And then remember how they all got sick from the humidity and the sun and the fire and all the hotness and how they finally came inside and sat on cold leather couches and ate fruit snacks and watched “Land Before Time” and fell asleep? 

Yeah, well that was the last time they played Pioneer Days and they decided that living like Laura Ingalls Wilder really wasn’t very fun and that being an olden days person was very boring.  And hot.

Friday, June 10, 2016

China Thoughts...

It is now 4 pm, four days post arrival back in the states from China.  And I am still exhausted as I sit here nursing a massive cup of strong coffee (see how coffee has changed me here).  A few minutes ago, I had an overwhelming urge to take a second nap (since I have been awake since 4 am) so I yelled downstairs to Cole (who is waging his own battle with our enemy, jet lag) and said, “I can’t make it!” and Cole yelled back up, “Yes, you can!  You have to.  Drink some caffeine.”  So I did.  And here I am.  Barely.

Since I am struggling to hang on, I thought I could do something useful, like tell you about my China trip, which was probably the most unique trip I have ever taken in my life.  And since my mind thinks in lists, I will list some observations for you:

1.  My son, Luke, and his sweet wife, Jessica, live in a very faraway land. 
When Luke moved to China in February, I kind of forgot that it was so far away.  Actually, since I had never been there, I was unprepared for the ‘farness”.  After nearly 21 hours of flying and then an hour in a taxicab, we made it to Wuhan a little worse for wear, but safely and happily.

 We were on an airplane a very long time.  

But, they are absolutely worth it!

The views are amazing!

And the city is beautiful!

2.  Speaking of taxicabs…what’s the deal with traffic in China?  The lines on the road are merely suggestions and all the vehicles—ESPECIALLY the taxis—seem to think they are racing.  Indy 500 Chinese style?  When Brent and I took a taxi to one of the universities in town, our driver decided that he wanted to win the race, so, even though everyone else was stopped at a red light, our taxicab man pulled in the skinny space just between the road and the curb and floored it, coming so close to another car that it’s mirror flipped in when we passed.  To say our taxi rides were harrowing would be an extreme understatement.  Because safety in China is nonexistent.  I hope I don’t get arrested for saying that.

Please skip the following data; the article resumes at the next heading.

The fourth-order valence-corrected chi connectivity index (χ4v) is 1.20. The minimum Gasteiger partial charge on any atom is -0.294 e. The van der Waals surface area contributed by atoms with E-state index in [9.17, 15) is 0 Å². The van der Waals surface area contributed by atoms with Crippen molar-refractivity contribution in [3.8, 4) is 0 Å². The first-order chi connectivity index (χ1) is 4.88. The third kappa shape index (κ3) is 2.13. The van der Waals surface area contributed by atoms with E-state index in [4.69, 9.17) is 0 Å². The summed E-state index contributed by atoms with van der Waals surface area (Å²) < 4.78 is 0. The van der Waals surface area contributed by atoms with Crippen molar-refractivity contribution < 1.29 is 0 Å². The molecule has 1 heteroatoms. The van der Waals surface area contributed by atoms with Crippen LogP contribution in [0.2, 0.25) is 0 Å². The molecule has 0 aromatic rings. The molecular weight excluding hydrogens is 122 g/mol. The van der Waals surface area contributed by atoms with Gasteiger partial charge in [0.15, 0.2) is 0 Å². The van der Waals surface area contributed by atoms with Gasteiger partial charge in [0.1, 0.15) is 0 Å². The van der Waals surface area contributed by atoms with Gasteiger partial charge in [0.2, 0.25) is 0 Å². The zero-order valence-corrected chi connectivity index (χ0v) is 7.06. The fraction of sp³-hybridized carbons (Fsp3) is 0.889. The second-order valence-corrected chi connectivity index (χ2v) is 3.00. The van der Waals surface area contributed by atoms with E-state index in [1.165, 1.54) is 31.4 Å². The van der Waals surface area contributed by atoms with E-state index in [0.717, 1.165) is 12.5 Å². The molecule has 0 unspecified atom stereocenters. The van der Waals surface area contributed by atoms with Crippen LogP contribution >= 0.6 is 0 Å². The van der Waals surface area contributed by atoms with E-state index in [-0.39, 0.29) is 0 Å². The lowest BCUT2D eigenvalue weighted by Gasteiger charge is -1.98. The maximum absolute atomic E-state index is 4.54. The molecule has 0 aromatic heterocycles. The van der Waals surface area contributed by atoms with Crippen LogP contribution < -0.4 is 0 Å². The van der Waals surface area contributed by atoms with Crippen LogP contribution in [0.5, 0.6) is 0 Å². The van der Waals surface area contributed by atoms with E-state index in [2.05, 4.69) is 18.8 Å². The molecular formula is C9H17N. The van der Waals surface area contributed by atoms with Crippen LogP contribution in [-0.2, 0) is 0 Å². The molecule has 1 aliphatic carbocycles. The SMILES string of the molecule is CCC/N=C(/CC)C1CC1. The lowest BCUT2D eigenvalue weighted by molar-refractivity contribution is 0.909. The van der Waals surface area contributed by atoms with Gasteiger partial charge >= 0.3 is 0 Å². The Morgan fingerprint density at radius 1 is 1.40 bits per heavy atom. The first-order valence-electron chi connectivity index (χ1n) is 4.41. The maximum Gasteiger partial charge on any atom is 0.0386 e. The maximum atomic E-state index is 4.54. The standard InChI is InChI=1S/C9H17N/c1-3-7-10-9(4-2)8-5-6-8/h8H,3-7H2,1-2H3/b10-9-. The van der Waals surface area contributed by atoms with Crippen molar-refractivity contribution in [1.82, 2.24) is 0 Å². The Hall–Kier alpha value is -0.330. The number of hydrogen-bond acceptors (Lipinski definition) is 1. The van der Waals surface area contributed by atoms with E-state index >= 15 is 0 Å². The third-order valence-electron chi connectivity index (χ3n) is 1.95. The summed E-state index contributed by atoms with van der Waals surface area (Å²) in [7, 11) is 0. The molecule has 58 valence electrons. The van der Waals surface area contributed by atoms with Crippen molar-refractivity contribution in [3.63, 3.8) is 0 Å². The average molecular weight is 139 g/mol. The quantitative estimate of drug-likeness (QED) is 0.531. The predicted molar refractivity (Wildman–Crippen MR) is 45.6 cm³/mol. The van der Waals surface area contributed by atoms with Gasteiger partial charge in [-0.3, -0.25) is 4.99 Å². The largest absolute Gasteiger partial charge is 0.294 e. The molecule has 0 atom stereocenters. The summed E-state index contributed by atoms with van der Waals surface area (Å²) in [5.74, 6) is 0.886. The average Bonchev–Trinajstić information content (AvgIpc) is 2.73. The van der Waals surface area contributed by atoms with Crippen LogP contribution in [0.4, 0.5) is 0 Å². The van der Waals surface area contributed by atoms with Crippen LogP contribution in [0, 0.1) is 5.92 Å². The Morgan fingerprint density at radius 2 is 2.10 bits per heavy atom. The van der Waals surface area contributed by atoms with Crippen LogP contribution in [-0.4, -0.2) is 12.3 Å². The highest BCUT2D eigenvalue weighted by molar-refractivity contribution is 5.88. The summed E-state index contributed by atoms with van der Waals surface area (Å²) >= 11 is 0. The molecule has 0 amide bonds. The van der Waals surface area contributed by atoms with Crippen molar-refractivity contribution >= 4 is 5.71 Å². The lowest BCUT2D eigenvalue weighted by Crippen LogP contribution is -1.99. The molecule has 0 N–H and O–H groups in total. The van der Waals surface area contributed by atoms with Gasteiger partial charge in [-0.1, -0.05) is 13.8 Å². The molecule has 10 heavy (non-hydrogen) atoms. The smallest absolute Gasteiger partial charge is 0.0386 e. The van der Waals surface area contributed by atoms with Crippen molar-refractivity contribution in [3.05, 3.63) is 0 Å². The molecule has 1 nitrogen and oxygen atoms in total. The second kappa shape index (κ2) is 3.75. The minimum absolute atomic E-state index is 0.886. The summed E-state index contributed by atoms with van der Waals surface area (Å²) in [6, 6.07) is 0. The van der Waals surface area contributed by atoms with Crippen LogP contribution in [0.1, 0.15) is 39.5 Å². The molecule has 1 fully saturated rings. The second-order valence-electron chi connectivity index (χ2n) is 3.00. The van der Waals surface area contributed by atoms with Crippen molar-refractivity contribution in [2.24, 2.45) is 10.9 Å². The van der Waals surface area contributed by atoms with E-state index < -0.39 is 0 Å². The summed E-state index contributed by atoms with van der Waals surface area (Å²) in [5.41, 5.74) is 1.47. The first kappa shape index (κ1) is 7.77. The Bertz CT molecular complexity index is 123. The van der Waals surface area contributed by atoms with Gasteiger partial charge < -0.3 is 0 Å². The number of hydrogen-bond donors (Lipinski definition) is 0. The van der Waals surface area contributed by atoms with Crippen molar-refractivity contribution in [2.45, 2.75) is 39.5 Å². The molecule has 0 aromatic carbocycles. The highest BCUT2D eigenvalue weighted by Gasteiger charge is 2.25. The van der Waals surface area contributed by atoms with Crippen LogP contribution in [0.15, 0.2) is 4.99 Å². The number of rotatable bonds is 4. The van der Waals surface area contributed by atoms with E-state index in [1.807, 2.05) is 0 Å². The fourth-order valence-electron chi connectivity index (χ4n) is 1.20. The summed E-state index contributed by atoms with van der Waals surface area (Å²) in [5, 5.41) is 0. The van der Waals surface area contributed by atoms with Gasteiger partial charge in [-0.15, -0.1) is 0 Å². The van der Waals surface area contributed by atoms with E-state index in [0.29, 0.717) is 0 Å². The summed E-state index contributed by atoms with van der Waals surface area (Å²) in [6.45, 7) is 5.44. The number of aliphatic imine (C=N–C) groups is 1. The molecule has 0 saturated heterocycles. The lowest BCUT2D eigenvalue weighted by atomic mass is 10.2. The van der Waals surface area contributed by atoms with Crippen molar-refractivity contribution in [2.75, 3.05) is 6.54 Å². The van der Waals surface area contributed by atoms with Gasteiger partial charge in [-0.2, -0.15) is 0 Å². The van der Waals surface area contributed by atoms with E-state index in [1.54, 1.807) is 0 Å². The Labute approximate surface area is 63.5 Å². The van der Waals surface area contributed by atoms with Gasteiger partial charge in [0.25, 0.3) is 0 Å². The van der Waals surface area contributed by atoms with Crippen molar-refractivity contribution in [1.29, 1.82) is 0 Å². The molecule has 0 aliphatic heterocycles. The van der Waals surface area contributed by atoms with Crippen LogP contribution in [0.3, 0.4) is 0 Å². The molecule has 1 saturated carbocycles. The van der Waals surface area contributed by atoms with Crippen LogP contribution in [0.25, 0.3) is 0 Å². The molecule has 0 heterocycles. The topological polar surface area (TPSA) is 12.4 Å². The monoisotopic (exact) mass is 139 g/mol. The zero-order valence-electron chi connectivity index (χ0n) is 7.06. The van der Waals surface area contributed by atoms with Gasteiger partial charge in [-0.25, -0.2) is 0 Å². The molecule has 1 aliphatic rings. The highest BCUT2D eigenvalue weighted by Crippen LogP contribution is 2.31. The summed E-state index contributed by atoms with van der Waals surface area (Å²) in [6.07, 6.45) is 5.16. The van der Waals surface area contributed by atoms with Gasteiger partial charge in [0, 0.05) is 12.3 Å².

Our taxi driver drove through a flood and then made us get out when he couldn't go further.

3.  Speaking of safetyOkay.  Now I would agree that Americans WAY overdo the safety thing, but no one seems to take precautions in China.  We saw little old men—and toddlers--riding bicycles on the same street as the racecars.  No helmets.  We also saw men fixing power lines in the middle of those streets seemingly unfazed by the whizzing traffic. At least they had a HANDMADE bamboo ladder…their steps might crumple beneath them, but at least they wouldn’t get shocked to death.  And you know those areas in the bus and subway that say “No Stand Zone”?  I guess those are just a joke.

4.  Squatty Potty Protocol:  My visit to China was my first exposure to squatty potties.  Will someone please tell me the rules???  So, when I squat, do I face the door or the wall?  I need something to hold onto when I am fully down so I don’t fall over.  Where is the handle for that?  When you leave a clear deposit, are you supposed to flush?  Or just leave it running down the little ramp thing?  Can you put toilet paper in the squatty potty?  Or do I throw that in the trash?  Do all Chinese people have thighs of steel? because mine were cramping by the time I was done with my business.  And why, oh, why do they stink so much?  By the way, overalls are a bad choice.

5.  Since we are on the subject anyway, what’s the deal with split pants?  One day as we were riding the VERY CROWDED subway, I saw some amber-colored liquid rolling beneath my feet.  When I looked up, I saw a grandmother holding her Chinese grandson away from her lap as the above-mentioned liquid streamed from an open place in his pants.  And when we were sitting on some steps outside a shopping mall, a father held his son above a garbage can.  I stopped looking at that point, but I think something solid emerged from the open-bottomed pants and plop, plopped in the trash.  So, this is a real thing.  Chinese parents put their very young babies and toddlers in split pants and train them to go on command apparently.  It seems both inconvenient and freeing all at the same time.  No more sharing diaper duty with the spouse.